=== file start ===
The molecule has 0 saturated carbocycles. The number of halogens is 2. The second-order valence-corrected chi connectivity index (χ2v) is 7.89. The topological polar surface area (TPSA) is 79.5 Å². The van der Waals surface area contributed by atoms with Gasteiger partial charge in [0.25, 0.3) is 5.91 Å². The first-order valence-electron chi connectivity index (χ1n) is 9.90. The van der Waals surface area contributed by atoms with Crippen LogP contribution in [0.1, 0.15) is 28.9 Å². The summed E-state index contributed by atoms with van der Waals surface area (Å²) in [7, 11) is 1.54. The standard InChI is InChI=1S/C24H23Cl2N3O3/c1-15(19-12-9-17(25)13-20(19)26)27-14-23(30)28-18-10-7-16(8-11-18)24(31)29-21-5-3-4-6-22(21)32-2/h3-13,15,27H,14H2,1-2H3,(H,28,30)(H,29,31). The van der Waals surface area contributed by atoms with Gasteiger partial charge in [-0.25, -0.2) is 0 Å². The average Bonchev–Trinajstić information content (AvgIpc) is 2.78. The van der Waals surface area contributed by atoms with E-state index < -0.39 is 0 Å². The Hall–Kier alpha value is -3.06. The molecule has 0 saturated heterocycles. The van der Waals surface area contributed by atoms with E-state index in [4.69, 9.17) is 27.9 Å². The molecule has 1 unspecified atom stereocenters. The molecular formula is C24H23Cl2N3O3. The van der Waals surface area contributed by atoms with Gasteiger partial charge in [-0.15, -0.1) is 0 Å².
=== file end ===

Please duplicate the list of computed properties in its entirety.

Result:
The molecule has 0 saturated carbocycles. The number of halogens is 2. The second-order valence-corrected chi connectivity index (χ2v) is 7.89. The topological polar surface area (TPSA) is 79.5 Å². The van der Waals surface area contributed by atoms with Gasteiger partial charge in [0.25, 0.3) is 5.91 Å². The first-order valence-electron chi connectivity index (χ1n) is 9.90. The van der Waals surface area contributed by atoms with Crippen LogP contribution in [0.1, 0.15) is 28.9 Å². The summed E-state index contributed by atoms with van der Waals surface area (Å²) in [7, 11) is 1.54. The standard InChI is InChI=1S/C24H23Cl2N3O3/c1-15(19-12-9-17(25)13-20(19)26)27-14-23(30)28-18-10-7-16(8-11-18)24(31)29-21-5-3-4-6-22(21)32-2/h3-13,15,27H,14H2,1-2H3,(H,28,30)(H,29,31). The van der Waals surface area contributed by atoms with Gasteiger partial charge in [-0.25, -0.2) is 0 Å². The average Bonchev–Trinajstić information content (AvgIpc) is 2.78. The van der Waals surface area contributed by atoms with E-state index < -0.39 is 0 Å². The Hall–Kier alpha value is -3.06. The molecule has 0 saturated heterocycles. The van der Waals surface area contributed by atoms with E-state index in [4.69, 9.17) is 27.9 Å². The molecule has 1 unspecified atom stereocenters. The molecular formula is C24H23Cl2N3O3. The van der Waals surface area contributed by atoms with Gasteiger partial charge in [-0.15, -0.1) is 0 Å².